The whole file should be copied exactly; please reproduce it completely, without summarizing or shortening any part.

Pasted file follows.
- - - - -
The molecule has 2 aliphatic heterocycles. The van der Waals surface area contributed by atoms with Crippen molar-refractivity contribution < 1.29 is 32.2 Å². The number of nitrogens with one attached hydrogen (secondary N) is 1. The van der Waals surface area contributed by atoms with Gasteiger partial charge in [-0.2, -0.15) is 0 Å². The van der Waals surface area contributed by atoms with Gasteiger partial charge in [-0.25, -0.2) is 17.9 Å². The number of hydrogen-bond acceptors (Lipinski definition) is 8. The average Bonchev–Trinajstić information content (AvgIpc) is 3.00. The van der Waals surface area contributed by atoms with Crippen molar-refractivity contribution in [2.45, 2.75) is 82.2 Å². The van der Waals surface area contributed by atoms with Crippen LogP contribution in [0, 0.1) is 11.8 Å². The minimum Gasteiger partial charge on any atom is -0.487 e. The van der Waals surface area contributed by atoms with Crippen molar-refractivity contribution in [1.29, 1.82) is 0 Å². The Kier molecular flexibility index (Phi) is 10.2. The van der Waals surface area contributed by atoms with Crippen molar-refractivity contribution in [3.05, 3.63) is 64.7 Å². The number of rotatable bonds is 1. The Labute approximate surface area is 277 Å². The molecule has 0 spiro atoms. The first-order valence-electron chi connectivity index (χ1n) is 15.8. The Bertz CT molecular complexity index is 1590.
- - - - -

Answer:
The molecule has 2 aliphatic heterocycles. The van der Waals surface area contributed by atoms with Crippen molar-refractivity contribution < 1.29 is 32.2 Å². The number of nitrogens with one attached hydrogen (secondary N) is 1. The van der Waals surface area contributed by atoms with Gasteiger partial charge in [-0.2, -0.15) is 0 Å². The van der Waals surface area contributed by atoms with Gasteiger partial charge in [-0.25, -0.2) is 17.9 Å². The number of hydrogen-bond acceptors (Lipinski definition) is 8. The average Bonchev–Trinajstić information content (AvgIpc) is 3.00. The van der Waals surface area contributed by atoms with Crippen molar-refractivity contribution in [2.45, 2.75) is 82.2 Å². The van der Waals surface area contributed by atoms with Crippen LogP contribution in [0, 0.1) is 11.8 Å². The minimum Gasteiger partial charge on any atom is -0.487 e. The van der Waals surface area contributed by atoms with Crippen molar-refractivity contribution in [1.29, 1.82) is 0 Å². The Kier molecular flexibility index (Phi) is 10.2. The van der Waals surface area contributed by atoms with Crippen molar-refractivity contribution in [3.05, 3.63) is 64.7 Å². The number of rotatable bonds is 1. The Labute approximate surface area is 277 Å². The molecule has 0 spiro atoms. The first-order valence-electron chi connectivity index (χ1n) is 15.8. The Bertz CT molecular complexity index is 1590.